alexa The role of nitric oxide and cell adhesion molecules on the microcirculation in ischaemia-reperfusion.
Clinical Sciences

Clinical Sciences

Cardiovascular Pharmacology: Open Access

Author(s): Lefer AM, Lefer DJ

Abstract Share this page

Abstract The microcirculation undergoes a profound degree of endothelial dysfunction within minutes (i.e., 2.5 to 5 min) following reperfusion of ischaemic vasculature. This has been documented in the coronary and mesenteric microcirculation. The endothelial dysfunction is characterized by a loss in basal and agonist-mediated nitric oxide (NO) produced by the vascular endothelium. The loss of NO results in upregulation of cell adhesion molecules (CAMs) particularly P-selectin 10-20 min following reperfusion. Thus, CAM upregulation renders the endothelium sticky, and a marked degree of leukocyte adherence (particularly neutrophils) occurs 20 min following reperfusion. This enhanced involvement of neutrophils leads to neutrophil infiltration into the underlying tissue (e.g., myocardium) within 2-3 h of reperfusion. The infiltration of neutrophils leads to reperfusion injury (i.e., necrosis) which is significant at 3 h but becomes profound at 4.5 h following reperfusion. Cardiac necrosis can be significantly attenuated by treatment with NO, an organic NO donor, L-arginine, or specific blockers of CAMs given just prior to reperfusion. This approach is a promising one for a variety of types of reperfusion injury.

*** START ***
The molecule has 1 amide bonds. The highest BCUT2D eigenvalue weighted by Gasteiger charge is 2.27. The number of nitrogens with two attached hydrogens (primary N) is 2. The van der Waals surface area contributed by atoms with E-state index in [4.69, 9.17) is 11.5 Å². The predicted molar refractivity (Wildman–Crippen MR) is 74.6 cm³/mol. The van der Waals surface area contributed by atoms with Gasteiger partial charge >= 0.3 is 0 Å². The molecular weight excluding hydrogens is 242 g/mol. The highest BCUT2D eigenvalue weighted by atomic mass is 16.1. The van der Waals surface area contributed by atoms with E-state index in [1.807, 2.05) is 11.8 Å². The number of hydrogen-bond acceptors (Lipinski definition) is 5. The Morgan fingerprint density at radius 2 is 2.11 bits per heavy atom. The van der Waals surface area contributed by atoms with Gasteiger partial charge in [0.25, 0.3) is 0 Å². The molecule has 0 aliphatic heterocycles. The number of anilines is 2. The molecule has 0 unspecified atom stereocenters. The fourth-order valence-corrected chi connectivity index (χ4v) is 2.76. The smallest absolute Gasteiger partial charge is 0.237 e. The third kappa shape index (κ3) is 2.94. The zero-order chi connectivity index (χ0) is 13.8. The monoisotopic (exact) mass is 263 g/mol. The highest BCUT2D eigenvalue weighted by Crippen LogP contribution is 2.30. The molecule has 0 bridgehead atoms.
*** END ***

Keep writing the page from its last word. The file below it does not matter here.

This article was published in Cardiovasc Res and referenced in Cardiovascular Pharmacology: Open Access

Relevant Expert PPTs

Relevant Speaker PPTs

Recommended Conferences

Peer Reviewed Journals
Make the best use of Scientific Research and information from our 700 + peer reviewed, Open Access Journals
International Conferences 2017-18
Meet Inspiring Speakers and Experts at our 3000+ Global Annual Meetings

Contact Us

© 2008-2017 OMICS International - Open Access Publisher. Best viewed in Mozilla Firefox | Google Chrome | Above IE 7.0 version